Friday, October 21, 2011

End CRAPitalism!

Yes, I intentionally misspelled the title of this post.  And, no, I am not a socialist, but as a capitalist I see three horrific conflicts of interest within the current configuration of our capital markets that makes them almost un-investable.  All three conflicts of interest stem from who pays our most important watch dogs.

Bond Ratings Agencies
First, investors in bonds rely on bond ratings (i.e. AAA, AA, A, BBB, etc.) issued by "ratings agencies" such as S&P, Moody's, and Fitch.  These ratings are supposed to be based on objective, detailed analysis.  But such analysis is time consuming and thus expensive.  Who gets to choose whom to hire among S&P, Moody's, and Fitch?  You guessed it - company management hires the ratings agency.  Who pays the chosen ratings agency?   The company pays the ratings agency!

The fox does not guard the hen house, but the fox hires the watchdog!

Stock Analysts
Second, investors in stocks rely on stock ratings (Buy, Hold, Sell) issued by Wall Street analysts.  These supposedly independent stock analyses almost never result in a "Sell" rating.  Why?  A Wall Street analyst that issues a "Buy" rating is a CEO's best ally.  The CEO and other executive management have stock options and want the stock to rise. And, the CEO will pick which investment banking firm will earn fat merger and acquisition advisory fees.  Thus, a stock analyst won't want to risk issuing a "Sell" rating when it could jeopardize his firm's chances of earning fat investment banking fees.

The investment banking industry will point to SEC regulations that require a "Chinese Wall" inside investment banks that separates the stock rating division from the merger and acquisition advisory division.  The "Chinese Wall" is primarily in place to prevent the merger and acquisition advisory division from sharing non-public information with the stock rating division.  Even the most foolish stock analyst certainly realizes a "Sell" rating could hurt his firm's chances of winning fat investment banking fees even without penetrating the so-called "Chinese Wall."  After all, the stock analyst likely owns stock options in his own firm and thus wants all the divisions of his firm to do well.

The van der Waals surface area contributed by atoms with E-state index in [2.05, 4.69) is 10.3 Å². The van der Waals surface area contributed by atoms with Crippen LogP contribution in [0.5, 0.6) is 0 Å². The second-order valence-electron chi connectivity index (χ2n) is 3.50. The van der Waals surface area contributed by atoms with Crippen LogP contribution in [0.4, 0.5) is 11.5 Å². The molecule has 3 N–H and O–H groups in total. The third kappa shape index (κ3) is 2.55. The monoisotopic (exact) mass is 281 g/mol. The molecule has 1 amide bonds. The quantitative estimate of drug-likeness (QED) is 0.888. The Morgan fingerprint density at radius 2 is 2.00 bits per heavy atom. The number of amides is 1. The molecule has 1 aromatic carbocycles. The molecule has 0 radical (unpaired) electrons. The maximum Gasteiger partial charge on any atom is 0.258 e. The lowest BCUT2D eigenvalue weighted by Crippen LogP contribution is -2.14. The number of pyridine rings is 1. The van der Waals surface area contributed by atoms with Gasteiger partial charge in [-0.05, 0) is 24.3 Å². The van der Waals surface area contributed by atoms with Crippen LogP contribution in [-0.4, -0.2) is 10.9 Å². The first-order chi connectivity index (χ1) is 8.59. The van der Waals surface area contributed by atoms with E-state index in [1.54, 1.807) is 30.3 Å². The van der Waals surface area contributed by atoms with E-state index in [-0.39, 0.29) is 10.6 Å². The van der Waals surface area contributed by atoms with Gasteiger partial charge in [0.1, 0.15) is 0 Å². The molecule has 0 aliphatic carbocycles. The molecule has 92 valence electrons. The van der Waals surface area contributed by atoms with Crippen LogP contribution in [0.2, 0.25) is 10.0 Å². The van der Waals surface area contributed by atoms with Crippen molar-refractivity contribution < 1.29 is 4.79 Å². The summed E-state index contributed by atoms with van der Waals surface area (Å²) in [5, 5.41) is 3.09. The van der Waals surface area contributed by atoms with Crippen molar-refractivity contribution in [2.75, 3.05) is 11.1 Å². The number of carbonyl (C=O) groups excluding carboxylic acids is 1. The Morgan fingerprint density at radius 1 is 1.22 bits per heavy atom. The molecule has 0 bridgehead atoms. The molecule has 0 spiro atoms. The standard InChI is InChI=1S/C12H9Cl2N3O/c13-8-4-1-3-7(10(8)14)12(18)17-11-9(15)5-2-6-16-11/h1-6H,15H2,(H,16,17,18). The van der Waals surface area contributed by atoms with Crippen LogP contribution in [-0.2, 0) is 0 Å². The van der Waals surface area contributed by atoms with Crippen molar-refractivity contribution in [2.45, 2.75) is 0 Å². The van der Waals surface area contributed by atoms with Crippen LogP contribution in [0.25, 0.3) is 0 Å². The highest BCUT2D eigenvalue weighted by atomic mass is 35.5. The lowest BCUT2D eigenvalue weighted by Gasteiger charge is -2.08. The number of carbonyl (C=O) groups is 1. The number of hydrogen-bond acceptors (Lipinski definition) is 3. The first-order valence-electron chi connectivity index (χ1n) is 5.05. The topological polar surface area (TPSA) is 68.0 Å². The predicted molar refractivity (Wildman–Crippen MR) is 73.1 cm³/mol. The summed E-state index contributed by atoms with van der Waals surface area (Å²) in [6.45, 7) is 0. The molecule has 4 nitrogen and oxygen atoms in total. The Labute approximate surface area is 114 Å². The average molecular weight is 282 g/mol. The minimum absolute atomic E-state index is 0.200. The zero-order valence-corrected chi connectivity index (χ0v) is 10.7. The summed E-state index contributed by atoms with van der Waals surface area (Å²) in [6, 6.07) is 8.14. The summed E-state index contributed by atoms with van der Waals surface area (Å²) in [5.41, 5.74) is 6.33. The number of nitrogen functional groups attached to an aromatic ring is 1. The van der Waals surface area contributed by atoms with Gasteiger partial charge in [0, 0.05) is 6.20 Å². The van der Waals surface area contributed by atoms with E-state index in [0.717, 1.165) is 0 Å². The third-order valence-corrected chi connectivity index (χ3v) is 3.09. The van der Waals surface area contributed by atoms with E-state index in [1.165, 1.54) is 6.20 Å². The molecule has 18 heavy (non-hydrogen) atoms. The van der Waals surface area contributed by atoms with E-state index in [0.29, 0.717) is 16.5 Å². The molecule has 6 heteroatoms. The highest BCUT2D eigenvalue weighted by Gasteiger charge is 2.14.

Since investors cannot rely on the compromised opinions on either stocks or bonds, investors need to do their own analysis of company financial statements.  That brings us to problem number three.

Third, investors in stocks and bonds of corporations rely on "audited" annual financial statements.  The financial statements are prepared by "management," but supposedly under the watchful eye of an external auditor that assures us that the financial statements "fairly represent" the true financial status of the company.

The problem? Who do you think hires the auditor? You guessed it - company management hires the auditor.  Who pays the auditor? The company pays the auditor.  This might not quite be the fox guarding the hen house, but the fox definitely hand picks and pays the watchdog!